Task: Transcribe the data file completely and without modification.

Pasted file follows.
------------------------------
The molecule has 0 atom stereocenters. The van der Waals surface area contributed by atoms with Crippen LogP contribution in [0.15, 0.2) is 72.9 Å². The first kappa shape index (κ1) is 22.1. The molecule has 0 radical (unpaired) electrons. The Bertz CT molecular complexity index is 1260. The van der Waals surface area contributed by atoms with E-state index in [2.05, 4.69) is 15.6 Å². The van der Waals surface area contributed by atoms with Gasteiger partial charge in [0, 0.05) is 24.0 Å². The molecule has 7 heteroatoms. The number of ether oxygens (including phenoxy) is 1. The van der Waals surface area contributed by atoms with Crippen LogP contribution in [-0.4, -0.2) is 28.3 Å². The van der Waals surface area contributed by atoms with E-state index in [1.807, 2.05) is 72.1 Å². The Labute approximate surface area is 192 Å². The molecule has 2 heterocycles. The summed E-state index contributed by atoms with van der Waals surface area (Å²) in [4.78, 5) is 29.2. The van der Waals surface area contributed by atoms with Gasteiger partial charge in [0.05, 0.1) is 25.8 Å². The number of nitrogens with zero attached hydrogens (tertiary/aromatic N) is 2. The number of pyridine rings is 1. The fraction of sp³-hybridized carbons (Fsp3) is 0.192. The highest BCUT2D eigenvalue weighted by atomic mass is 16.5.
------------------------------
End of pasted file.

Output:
The molecule has 0 atom stereocenters. The van der Waals surface area contributed by atoms with Crippen LogP contribution in [0.15, 0.2) is 72.9 Å². The first kappa shape index (κ1) is 22.1. The molecule has 0 radical (unpaired) electrons. The Bertz CT molecular complexity index is 1260. The van der Waals surface area contributed by atoms with E-state index in [2.05, 4.69) is 15.6 Å². The van der Waals surface area contributed by atoms with Gasteiger partial charge in [0, 0.05) is 24.0 Å². The molecule has 7 heteroatoms. The number of ether oxygens (including phenoxy) is 1. The van der Waals surface area contributed by atoms with Crippen LogP contribution in [-0.4, -0.2) is 28.3 Å². The van der Waals surface area contributed by atoms with E-state index in [1.807, 2.05) is 72.1 Å². The Labute approximate surface area is 192 Å². The molecule has 2 heterocycles. The summed E-state index contributed by atoms with van der Waals surface area (Å²) in [4.78, 5) is 29.2. The van der Waals surface area contributed by atoms with Gasteiger partial charge in [0.05, 0.1) is 25.8 Å². The number of nitrogens with zero attached hydrogens (tertiary/aromatic N) is 2. The number of pyridine rings is 1. The fraction of sp³-hybridized carbons (Fsp3) is 0.192. The highest BCUT2D eigenvalue weighted by atomic mass is 16.5.